If anyone wished to know what the baby-boomer generation would do when, in its full maturity, it hit its first self-created, big-time recession, I think we are seeing the hysterical results. After two decades of unprecedented economic growth, rampant consumer spending, and unimaginable borrowing to satisfy our insatiable appetites, we are suddenly going into even larger debt and printing trillions of dollars in paper money to ensure that someone else after we are gone pays the debt. As if the permanent solution to a financial panic and years of spending wealth we didn't create were a government take-over of the economy in the manner we currently witness in Spain, Italy, and Greece—or the high-tax, high-spend ethos of a bankrupt California.Zen.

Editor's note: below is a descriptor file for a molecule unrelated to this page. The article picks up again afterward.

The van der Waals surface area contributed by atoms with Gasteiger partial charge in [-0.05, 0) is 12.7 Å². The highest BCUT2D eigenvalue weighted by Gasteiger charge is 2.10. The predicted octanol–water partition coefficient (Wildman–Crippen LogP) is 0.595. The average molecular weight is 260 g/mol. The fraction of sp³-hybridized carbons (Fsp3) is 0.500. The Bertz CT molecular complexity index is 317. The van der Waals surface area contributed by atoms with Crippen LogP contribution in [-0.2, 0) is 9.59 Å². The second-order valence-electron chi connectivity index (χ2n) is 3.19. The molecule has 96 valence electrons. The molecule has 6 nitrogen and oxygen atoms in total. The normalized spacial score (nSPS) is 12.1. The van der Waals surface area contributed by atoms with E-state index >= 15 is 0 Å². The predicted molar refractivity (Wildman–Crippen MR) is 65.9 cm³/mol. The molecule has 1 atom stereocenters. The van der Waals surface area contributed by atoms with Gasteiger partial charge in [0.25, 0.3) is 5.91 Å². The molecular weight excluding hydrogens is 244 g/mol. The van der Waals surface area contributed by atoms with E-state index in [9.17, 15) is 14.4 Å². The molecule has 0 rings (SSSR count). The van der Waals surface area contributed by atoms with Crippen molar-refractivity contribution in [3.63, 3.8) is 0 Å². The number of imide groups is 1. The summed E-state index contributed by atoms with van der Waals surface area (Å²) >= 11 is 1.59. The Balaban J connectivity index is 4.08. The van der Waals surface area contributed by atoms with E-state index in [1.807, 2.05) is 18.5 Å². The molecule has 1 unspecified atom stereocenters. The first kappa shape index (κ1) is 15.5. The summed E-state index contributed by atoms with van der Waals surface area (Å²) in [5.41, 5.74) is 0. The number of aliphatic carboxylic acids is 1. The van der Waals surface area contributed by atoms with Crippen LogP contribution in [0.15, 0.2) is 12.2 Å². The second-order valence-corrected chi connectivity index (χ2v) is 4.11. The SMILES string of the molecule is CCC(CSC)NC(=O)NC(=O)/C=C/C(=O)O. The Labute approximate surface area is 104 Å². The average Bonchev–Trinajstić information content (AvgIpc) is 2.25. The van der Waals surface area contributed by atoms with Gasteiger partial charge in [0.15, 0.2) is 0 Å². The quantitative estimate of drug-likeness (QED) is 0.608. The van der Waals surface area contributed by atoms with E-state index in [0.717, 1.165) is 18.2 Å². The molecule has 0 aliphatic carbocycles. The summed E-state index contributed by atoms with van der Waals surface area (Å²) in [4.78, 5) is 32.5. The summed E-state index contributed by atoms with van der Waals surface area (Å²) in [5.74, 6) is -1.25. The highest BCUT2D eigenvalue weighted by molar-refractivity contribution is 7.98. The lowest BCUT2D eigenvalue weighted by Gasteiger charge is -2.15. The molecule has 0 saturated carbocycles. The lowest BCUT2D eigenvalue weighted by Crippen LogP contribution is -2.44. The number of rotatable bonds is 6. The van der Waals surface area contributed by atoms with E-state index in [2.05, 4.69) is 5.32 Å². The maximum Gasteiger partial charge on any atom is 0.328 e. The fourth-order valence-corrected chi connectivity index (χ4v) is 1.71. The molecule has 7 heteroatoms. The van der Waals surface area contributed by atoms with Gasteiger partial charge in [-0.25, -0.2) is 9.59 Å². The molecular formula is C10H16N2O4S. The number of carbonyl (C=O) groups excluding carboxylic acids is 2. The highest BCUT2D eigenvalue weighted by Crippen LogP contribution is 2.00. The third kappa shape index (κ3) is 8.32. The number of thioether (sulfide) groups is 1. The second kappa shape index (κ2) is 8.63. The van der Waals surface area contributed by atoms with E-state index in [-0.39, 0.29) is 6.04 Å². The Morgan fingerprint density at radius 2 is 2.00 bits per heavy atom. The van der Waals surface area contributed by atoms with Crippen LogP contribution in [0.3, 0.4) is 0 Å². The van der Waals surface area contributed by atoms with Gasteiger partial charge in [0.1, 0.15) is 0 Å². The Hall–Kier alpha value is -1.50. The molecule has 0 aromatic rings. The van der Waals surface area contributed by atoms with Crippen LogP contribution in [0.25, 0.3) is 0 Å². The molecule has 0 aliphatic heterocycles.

The reaction to the economic panic was sort of analogous to the call to 'charge it!' after 9/11 (cf. Ike's fights about the surtax to pay for Korea), or to the Iraq 2006 upsurge in violence, when suddenly our leaders declared the war lost, blamed the nebulous "they" for tricking them into voting for the war, and calling for immediate withdrawals and retreats. Ditto the Stalag-Gulag Guantanamo that, by January 19, had ruined the Constitution, shredded the Bill of Rights, and forever tarnished our reputation. Yet, on the 20th, it was suddenly complex and problematic, and required a "task force" to do a year-long inquiry into the bad and worse choices confronting us. At some point in all this serial hysteria, we are beginning to see the problem is not in the stars of the economy or of the war, but in ourselves—a weird generation that, when it finally came of age, proved to be just about what we could expect of it from what we saw in its youth.
Wednesday, January 28, 2009
Victor Davis Hanson calls out his own. I, of course, have to quote in full just to get AW1's blood pressure up a bit - it is cold in Bath you know.